Repentance Topical Study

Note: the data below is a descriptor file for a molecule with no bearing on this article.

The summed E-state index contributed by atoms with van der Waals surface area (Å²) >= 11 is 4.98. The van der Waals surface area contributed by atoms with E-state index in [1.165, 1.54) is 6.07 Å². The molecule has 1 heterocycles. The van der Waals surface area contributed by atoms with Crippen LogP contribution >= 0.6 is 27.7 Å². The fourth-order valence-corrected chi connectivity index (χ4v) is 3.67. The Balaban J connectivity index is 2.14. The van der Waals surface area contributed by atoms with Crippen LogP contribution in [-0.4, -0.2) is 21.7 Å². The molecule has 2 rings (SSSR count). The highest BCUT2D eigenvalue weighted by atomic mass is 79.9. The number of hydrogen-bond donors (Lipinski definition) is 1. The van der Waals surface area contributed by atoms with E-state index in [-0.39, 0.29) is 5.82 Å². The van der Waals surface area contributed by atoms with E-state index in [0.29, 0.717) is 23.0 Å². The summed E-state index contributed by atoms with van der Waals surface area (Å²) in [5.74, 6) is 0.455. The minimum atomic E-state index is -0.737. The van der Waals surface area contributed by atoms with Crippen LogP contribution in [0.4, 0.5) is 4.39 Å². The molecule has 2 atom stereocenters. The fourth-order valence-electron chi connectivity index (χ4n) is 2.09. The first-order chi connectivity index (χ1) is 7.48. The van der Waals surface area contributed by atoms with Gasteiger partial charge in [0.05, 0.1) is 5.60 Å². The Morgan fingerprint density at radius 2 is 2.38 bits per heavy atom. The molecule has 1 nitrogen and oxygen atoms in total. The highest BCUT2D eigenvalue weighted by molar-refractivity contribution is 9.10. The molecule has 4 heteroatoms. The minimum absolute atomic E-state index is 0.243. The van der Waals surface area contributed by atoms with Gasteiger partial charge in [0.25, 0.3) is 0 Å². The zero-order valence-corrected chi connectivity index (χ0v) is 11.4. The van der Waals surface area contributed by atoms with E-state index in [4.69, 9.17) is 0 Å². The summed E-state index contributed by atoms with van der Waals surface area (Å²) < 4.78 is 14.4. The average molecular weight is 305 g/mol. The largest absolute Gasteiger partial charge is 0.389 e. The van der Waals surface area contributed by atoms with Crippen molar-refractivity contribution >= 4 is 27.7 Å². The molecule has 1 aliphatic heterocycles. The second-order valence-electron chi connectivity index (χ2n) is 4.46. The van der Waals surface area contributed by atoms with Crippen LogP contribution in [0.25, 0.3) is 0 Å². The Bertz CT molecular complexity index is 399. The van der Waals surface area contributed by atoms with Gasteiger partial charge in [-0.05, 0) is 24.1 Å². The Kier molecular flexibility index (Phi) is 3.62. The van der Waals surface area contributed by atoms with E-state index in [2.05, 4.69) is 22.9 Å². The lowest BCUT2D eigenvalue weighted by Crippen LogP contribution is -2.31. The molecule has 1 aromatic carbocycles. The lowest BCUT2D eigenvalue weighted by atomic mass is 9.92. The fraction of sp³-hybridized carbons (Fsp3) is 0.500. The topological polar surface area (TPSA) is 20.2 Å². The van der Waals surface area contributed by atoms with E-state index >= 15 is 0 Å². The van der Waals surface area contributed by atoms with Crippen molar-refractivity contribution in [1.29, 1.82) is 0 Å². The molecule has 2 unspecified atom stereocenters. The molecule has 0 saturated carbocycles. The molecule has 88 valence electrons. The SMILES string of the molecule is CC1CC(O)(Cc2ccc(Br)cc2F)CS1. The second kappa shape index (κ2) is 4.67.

<p><strong><span class="heading-xl"><span class="heading-lg">Repentence in Scripture</span></span></strong></p><p><span class="body-copy">Biblical words translated from Hebrew and Greek as &quot;repentance&quot; include the two themes of remorse over sin and of turning away from it. Both are of urgent importance. Remorse is an emotional driver of turning away from sin. But remorse without active turning away from sin is useless to the sinner&#39;s victims. (Men who repeatedly beat women may be remorseful every time.)</span></p><p><span class="body-copy">The false repentance the Bible highlights is close to feeling sorry for yourself. It can be a delicious feeling that makes us think real change is happening while, in fact, we are hardening our hearts to that change.</span></p><ul><li><span class="body-copy"><span class="body-copy"><a href="">2 Samuel 24:16</a>, God&#39;s response to David&#39;s repentance</span></span></li><li><span class="body-copy"><a href="">Isaiah 55:7</a>, return to the Lord</span></li><li><span class="body-copy"><a href="">Job 42:6</a>, Job repents</span></li><li><span class="body-copy"><a href="">Acts 2:38</a>, Peter calls the belivers to repentance:&nbsp;Israel must now repent of its rejection of the Messiah and believe that Jesus is&nbsp;Lord.</span></li><li><span class="body-copy"><a href="">Acts 3:19</a>, &quot;repent therefore, and turn to God so that your sins may be wiped out&quot;</span></li><li><span class="body-copy"><a href="">Acts 26:17-18</a>, turn from darkness to light</span></li><li><span class="body-copy"><a href="">Romans 2:4</a>, &quot;Do you not realize that God&#39;s kindness is meant to lead you to repentance?&quot;</span></li><li><span class="body-copy-sm"><span class="body-copy"><a href="">1 Corinthians 7:10</a>,&nbsp;Being sorry is not enough; it must lead to a change of life.</span></span></li><li><span style="font-size: 16px;"><span class="body-copy"><a href="">2 Corinthians 7:10</a>, godly grief produces a repentance that leads to salvation</span></span></li><li><span style="font-size: 16px;"><span class="body-copy"><a href="">1 Thessalnians 1:9</a>, turn from idols to serve a living God</span></span></li><li><span style="font-size: 16px;"><span class="body-copy"><a href="">2 Timothy 2:24-25</a>, come to know the truth</span></span></li></ul><p><strong><span class="heading-sm">God&#39;s Consistently Calls Israel to Repentance</span></strong></p><ul><li><span class="body-copy"><a href="">Isaiah 30:15</a>, in repentance and rest is your salvation</span></li><li><span class="body-copy"><a href="">Ezekiel 18:32</a>, repent and live</span></li><li><span class="body-copy"><a href="">Ezekiel 33:11</a>, repentance is&nbsp; God&#39;s pleasure</span></li><li><span class="body-copy"><a href="">Jeremiah 18:8</a>, if you repent of evil, God will not inflict the disaster that he had planned</span></li><li><span class="body-copy"><a href="">Hosea 12:6</a>, hold fast to love and justice</span></li><li><span class="body-copy"><a href="">Jonah 3</a>,&nbsp;Israel&#39;s failure to repent receives an almost mocking reproof in Jonah, where the prophet reluctantly calls Nineveh to repentance, and, amazingly, they respond</span></li></ul><p><strong><span style="font-size: 16px;"><span class="heading-sm">The Gospels Begin with a Call to Repentance</span></span></strong></p><p><span class="body-copy">Compared to the Old Testament calls to repentance, these gospel calls to repentance receive greater urgency: the kingdom of God has arrived.&nbsp;</span></p><ul><li><span style="font-size: 16px;"><span class="body-copy"><a href="">Matthew 3:8</a>, John the Baptist reiterates the need for repentance to be completed in action, calling the people to &quot;bear fruit worthy of repentance&quot;</span></span></li><li><span class="body-copy"><a href="">Matthew 4:17</a>, &quot;repent for the kingdom of God is near&quot;</span></li><li><span style="font-size: 16px;"><span class="body-copy"><a href="">Mark 1:4</a>, John the Baptist calls for repentance</span></span></li><li><span style="font-size: 16px;"><span class="body-copy"><a href="">Mark 1:14-15</a>, Jesus calls for repentance</span></span></li><li><span style="font-size: 16px;"><span class="body-copy"><a href="">Luke 3:3</a>, repentance is &quot;for the forgiveness of sins,&quot; and therefore needs to procede from forgivenes</span></span></li><li><span class="body-copy"><a href="">John 6:65</a>, come to Jesu</span></li></ul><p><strong style="font-size: 13.008px;"><span class="heading-lg">Reflections about Repentence</span></strong></p><p><strong><span class="heading-sm">What is Repentance?</span></strong></p><p><span class="body-copy">Especially when people get addicted to their sins, such as in cases of lust, alcoholism, and gluttony, faith is required to believe that a future without practicing the addiction will actually be better. The addict needs a believable sponsor to assure him or her that repentance will be painful and totally worth it. Freedom may be reached only by going<em> through </em>repentance.</span></p><p><span class="body-copy">Repentance is knowing that God never gives up on us, and so we must never give up on ourselves. Repentance means turning from the despairing feeling that we&#39;re stuck with our past, with all its habits and memories, to the hope of a fresh new beginning every single day of our lives.</span></p><p><span class="body-copy">Christians believe that only God can enable repentance (Acts 11; 2 Timothy 2). On our own we are usually too stubborn and proud to do it. After all, to say &quot;What I did was wrong, I&#39;m really sorry about it, and I will amend my life&quot; requires a death within our proud and stubborn self. We need to have Christ in us, enabling our old self with its fondest lusts to die and a new life &mdash; the Christ-life &mdash; to shine through. And for this transformation we have to count the cost. It&#39;s going to hurt. But the alternative is personal disaster. So a full account of repentance includes not only turning away from sin, but also turning, or returning, to Jesus Christ.</span></p><p><span class="body-copy">Repentance is as much a gift as grace. In fact, grace precedes repentance, because apart from knowing God forgives, we would never have the courage to be honest about our sin. As the psalmist says, &quot;If you, O L<span class="small-caps">ord</span>, should mark iniquities, L<span class="small-caps">ord</span>, who could stand? But there is forgiveness with you, so that you may be revered&quot; (Psalm 130:3-4)</span></p><p><strong><span class="heading-sm">Sinners Must Repent</span></strong></p><p><span class="body-copy">C<span class="body-copy">hristians believe that only God can enable repentance, but, as defined, only sinners must do it. Repentance is God&#39;s assignment for sinners &mdash; to hate our sin, to grieve over it, and to run away from it. Here the sinner&#39;s failure is an inevitable and teachable moment. Failure to be good teaches us our utter dependence on Christ in us, which is really just a case of coming to our senses. Predictably, C. S. Lewis is eloquent on the topic: &quot;In one sense, the road back to God is a road of moral effort, of trying harder and harder. But in another sense it is not trying that is going to bring us home. All this trying leads u</span>p to the vital moment at which you turn to God and say, `You must do this. I can&#39;t.&#39;&quot; (</span>C.S. Lewis, <em>Mere Christianity, in The Complete C.S. Lewis Signature Classics</em>, HarperOne, 2002, p. 81<span class="body-copy">) Then the sinner tries hard again, fai<span class="body-copy">ls again, appeals to God again. As in anything else, persistence fortified by the grace of God can prevail in the end. We have all met remarkably sanctified Christians. They are our sponsors for the road ahe</span>ad.</span></p><p><span class="body-copy">&quot;[Repen<span class="body-copy">tance] is about our true condition. We begin to see our fallen inclinations the way God does, and realize how deep-rooted is the rottenness in our hearts. This awareness grows slowly, over many years, because God mercifully shows us only a little at a time. But he sees it all. His is like the eye of a surgeon, which sees through to the sickness deep within. There is no other way for us to be healed. It&#39;s wh</span>en the surgeon says, &#39;All we can do is keep him comfortable,&#39; that you&#39;re really in trouble.&quot;(</span>Greene,&nbsp;Frederica Matthewes.&nbsp;<span class="body-copy">)</span></p><p><span class="body-copy">&quot;Most of us prefer remorse to repentance. We would rather feel badly about the damage we have done than get estimates on the cost of repair. We would rather learn to live with guilt than face the hard work of a new life.&quot; <span class="body-copy-sm">(</span></span><span class="body-copy-sm">Taylor, Barbara Brown.&nbsp;<em>Speaking of Sin.</em>&nbsp;Cowley Publications, 2000, p. 90.)</span></p><p><span class="body-copy">&quot;The saved sinner is prostrate in adoration, lost in wonder and praise. He knows repentance is not what we do in order to earn forgiveness; it is what we do because we have been forgiven. It serves as an expression of gratitude rather than an effort to earn forgiveness. Thus the sequence of forgiveness and then repentance, rather than repentance and then forgiveness, is crucial for understanding the gospel of grace.&quot; <span class="body-copy-sm">(Manning, Brennan.&nbsp;<em>The Ragamuffin Gospel</em>.&nbsp;Doubleday, 2008, p. 45.)</span></span></p>